Figurine of Wondrous Power: The Three Monkeys
The monkeys appear as common trinkets: three small monkeys with their arms interlinked but each with its eyes, ears, or mouth covered. They will detect as alteration magic.
These three brass monkeys are activated in the same way as their brethren figurines. When activated, they spring to life and obey their owner’s mental commands so long as they are within Int inches. Thus, the monkeys will obey their owner while within 160 feet indoors or 160 yards outdoors if their owner’s intelligence score is 16.
The owner need not concentrate on the monkeys for them to continue performing their most recent order and they will do so even if he or she is out of range or dead. Each monkey’s order can simply be one of these three:
- Grab hold of a specified target.
- Return to their master.
- Return to statue form.
This last order is always obeyed by all three monkeys at the same time and care must be taken as it does not subsume the order to return. The monkeys can not be re-activated unless all three are together.
Each monkey is the size of a spider-monkey when activated with an AC of 0 due to their agility and unnatural composition. They have a move rate of 24“ and act as if under a haste spell for initiative purposes only.
Each monkey has 3+3HD which never heals while animated. If killed, the monkeys revert to brass and can not be called on until the full moon after next and will be fully restored to health at that point. All must be summoned together, so killing one delays all. Losing one prevents usage of the others for the same reason.
A monkey ordered to grab an opponent will try to climb up its back and grab hold of its neck (creatures which can not be backstabed by a thief can likewise not be attacked by a monkey, although it will spend time trying).
Grabbing consists of a successful attack; such attacks are at +4 (unless there is some way the target can definitely avoid such a small, fast attacker from getting behind them) but should use the open-hand/fist modifiers for armour type if applicable.
Once a target has a monkey on its back (and there can only be one), it is cursed depending on which monkey has grabbed it. The victim will be rendered unable to speak, hear, or see as the case may be. Each monkey only bestows one curse and always the same curse.
The curse lasts until the victim dies, the monkey is called off, or it is forced off. The latter option is difficult for two main reasons:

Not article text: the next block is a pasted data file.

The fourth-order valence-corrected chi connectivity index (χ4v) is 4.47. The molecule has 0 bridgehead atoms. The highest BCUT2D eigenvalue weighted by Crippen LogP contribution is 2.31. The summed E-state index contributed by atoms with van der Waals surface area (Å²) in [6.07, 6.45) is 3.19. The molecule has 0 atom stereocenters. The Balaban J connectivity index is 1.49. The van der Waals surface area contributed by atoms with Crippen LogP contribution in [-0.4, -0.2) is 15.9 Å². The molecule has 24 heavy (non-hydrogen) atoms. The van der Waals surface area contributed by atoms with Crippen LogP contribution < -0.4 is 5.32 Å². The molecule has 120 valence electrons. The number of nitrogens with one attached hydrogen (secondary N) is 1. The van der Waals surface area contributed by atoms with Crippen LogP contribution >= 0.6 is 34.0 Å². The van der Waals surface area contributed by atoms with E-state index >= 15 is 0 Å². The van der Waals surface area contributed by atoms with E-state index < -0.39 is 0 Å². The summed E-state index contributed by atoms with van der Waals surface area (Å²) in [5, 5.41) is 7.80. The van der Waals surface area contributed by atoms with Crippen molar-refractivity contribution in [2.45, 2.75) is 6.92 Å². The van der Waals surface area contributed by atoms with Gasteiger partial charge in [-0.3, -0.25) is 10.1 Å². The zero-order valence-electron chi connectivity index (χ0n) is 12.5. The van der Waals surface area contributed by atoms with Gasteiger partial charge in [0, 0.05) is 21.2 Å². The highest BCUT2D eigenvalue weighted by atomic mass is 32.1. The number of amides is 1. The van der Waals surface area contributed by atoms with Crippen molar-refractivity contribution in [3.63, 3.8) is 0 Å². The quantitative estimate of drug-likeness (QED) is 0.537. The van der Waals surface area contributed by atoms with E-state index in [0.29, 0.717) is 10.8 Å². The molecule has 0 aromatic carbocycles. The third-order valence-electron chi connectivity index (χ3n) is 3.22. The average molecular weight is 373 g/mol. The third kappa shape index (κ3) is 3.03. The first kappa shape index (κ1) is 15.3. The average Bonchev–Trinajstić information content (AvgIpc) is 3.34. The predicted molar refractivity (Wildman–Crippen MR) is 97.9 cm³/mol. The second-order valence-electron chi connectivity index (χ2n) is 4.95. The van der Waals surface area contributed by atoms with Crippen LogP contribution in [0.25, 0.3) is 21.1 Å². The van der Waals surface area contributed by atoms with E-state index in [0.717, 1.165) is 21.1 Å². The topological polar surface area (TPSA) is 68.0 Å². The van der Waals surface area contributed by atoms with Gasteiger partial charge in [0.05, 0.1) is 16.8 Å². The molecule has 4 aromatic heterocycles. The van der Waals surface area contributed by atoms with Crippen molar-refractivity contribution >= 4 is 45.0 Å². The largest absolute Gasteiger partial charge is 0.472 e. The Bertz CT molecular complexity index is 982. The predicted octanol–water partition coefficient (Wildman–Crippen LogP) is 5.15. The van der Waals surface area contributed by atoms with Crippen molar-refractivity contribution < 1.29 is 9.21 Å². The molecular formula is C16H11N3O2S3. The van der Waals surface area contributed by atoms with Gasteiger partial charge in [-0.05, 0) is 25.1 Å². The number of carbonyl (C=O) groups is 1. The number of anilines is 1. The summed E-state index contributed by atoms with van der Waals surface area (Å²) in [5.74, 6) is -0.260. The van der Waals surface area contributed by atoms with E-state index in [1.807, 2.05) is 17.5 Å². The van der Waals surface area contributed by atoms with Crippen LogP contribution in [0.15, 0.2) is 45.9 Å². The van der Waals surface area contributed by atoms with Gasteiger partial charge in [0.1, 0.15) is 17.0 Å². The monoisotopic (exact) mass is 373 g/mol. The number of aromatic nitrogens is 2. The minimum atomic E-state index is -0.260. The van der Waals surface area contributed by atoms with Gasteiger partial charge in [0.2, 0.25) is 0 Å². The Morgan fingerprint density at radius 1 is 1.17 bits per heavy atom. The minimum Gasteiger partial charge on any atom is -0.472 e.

Firstly, they have a magic resistance of 25% which helps prevent magical methods from working. Remove curse will work (reverting the monkey to brass) if the caster overcomes the monkey’s MR on the first attempt; if that fails then the monkey is forever immune to that spell from that caster at that level.
The second problem is that the monkeys are very agile and strong even when holding onto the target’s neck. Any attack made with weapons must roll against AC 10. If the result is good enough to hit AC 10 but not good enough to hit AC 6 (the monkey’s AC while attached), then the damage is done to the monkey’s victim instead of the monkey, which is assumed to have twisted away in time. In addition, the monkey’s claws will do an additional 1d4 damage as it squirms about (the only time the monkey will do any physical damage). The monkeys count as monsters while activated for the purposes of charm spells and the like, assuming MR is overcome.
If reverted to figurines without being killed, the monkeys can be called upon four times per lunar month.
Finally, ownership of the monkeys goes to whoever last spoke the word to activate them.
Very few sages know more about the monkeys than normal people - which is simply proverbs about monkeys on one’s backs and refraining from evil. One specific fact that might be known to any sage even if outside their fields is that some evil cleric did create something in mockery of the “hear, see, speak no evil” originals which were just temple decorations in some far-off land.
More detail will be known to sages interested in Humankind (legends and folklore), or Supernatural & Unusual (never treated as anything better than a minor field for this). The activation word is, of course, an exacting question.
xp value: 900 gp value: 9000
- A well-known customer of the First Born Inn stumbles into the inn late one night, fatigued and battered, unable to say what is wrong. Instead he throws back his hood to reveal a small monkey with its claws digging into the flesh of his neck.
- The party find a corpse in a dungeon and among its things (which generally speak of a mid-level character) is found a small, apparently magical, brass monkey. After some time they find themselves the targets of robbery, burglary, and eventually outright attacks. Naturally, these will be traced back to the current owner of the other two monkeys who does not make an offer to buy it as they do not want it known that they have the monkeys as well as wishing to keep arms-length from what may be a dangerous party of adventurers.
- The party is approached by an “antiquarian” who wants to obtain a missing brass monkey which he claims is a stolen family heirloom. He may even show the other two, if the party are dubious. Although he doesn’t say it outright, he will hint that the person in possession of the third monkey stole it and he wants it back “frontier justice style” and “no questions asked”.
- Some years after obtaining the three monkeys, a very elderly visitor or acquaintance of the party remarks “Oh, how interesting! Tell, me, do you have the fourth one somewhere? You know, the ‘lost monkey?” Whether this is baloney or not, or what the fourth monkey might do if it exists and is found is an exercise for the DM.